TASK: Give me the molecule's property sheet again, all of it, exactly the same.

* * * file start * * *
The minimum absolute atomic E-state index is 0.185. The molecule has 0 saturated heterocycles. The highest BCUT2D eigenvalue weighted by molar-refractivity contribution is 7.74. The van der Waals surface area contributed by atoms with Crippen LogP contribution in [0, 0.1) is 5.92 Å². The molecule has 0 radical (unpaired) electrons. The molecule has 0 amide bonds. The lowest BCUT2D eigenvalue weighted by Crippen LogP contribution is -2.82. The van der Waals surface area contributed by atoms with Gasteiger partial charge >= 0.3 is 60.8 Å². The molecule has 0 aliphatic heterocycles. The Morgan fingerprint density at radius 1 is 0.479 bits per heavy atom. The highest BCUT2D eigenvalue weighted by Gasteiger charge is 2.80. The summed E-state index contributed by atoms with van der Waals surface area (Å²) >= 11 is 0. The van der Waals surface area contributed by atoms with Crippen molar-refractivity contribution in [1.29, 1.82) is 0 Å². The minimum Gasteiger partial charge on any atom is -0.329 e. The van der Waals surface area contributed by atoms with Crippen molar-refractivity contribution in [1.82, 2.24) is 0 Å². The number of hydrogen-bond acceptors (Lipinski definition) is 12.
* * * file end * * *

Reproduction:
The minimum absolute atomic E-state index is 0.185. The molecule has 0 saturated heterocycles. The highest BCUT2D eigenvalue weighted by molar-refractivity contribution is 7.74. The van der Waals surface area contributed by atoms with Crippen LogP contribution in [0, 0.1) is 5.92 Å². The molecule has 0 radical (unpaired) electrons. The molecule has 0 amide bonds. The lowest BCUT2D eigenvalue weighted by Crippen LogP contribution is -2.82. The van der Waals surface area contributed by atoms with Gasteiger partial charge >= 0.3 is 60.8 Å². The molecule has 0 aliphatic heterocycles. The Morgan fingerprint density at radius 1 is 0.479 bits per heavy atom. The highest BCUT2D eigenvalue weighted by Gasteiger charge is 2.80. The summed E-state index contributed by atoms with van der Waals surface area (Å²) >= 11 is 0. The van der Waals surface area contributed by atoms with Crippen molar-refractivity contribution in [1.29, 1.82) is 0 Å². The minimum Gasteiger partial charge on any atom is -0.329 e. The van der Waals surface area contributed by atoms with Crippen molar-refractivity contribution in [1.82, 2.24) is 0 Å². The number of hydrogen-bond acceptors (Lipinski definition) is 12.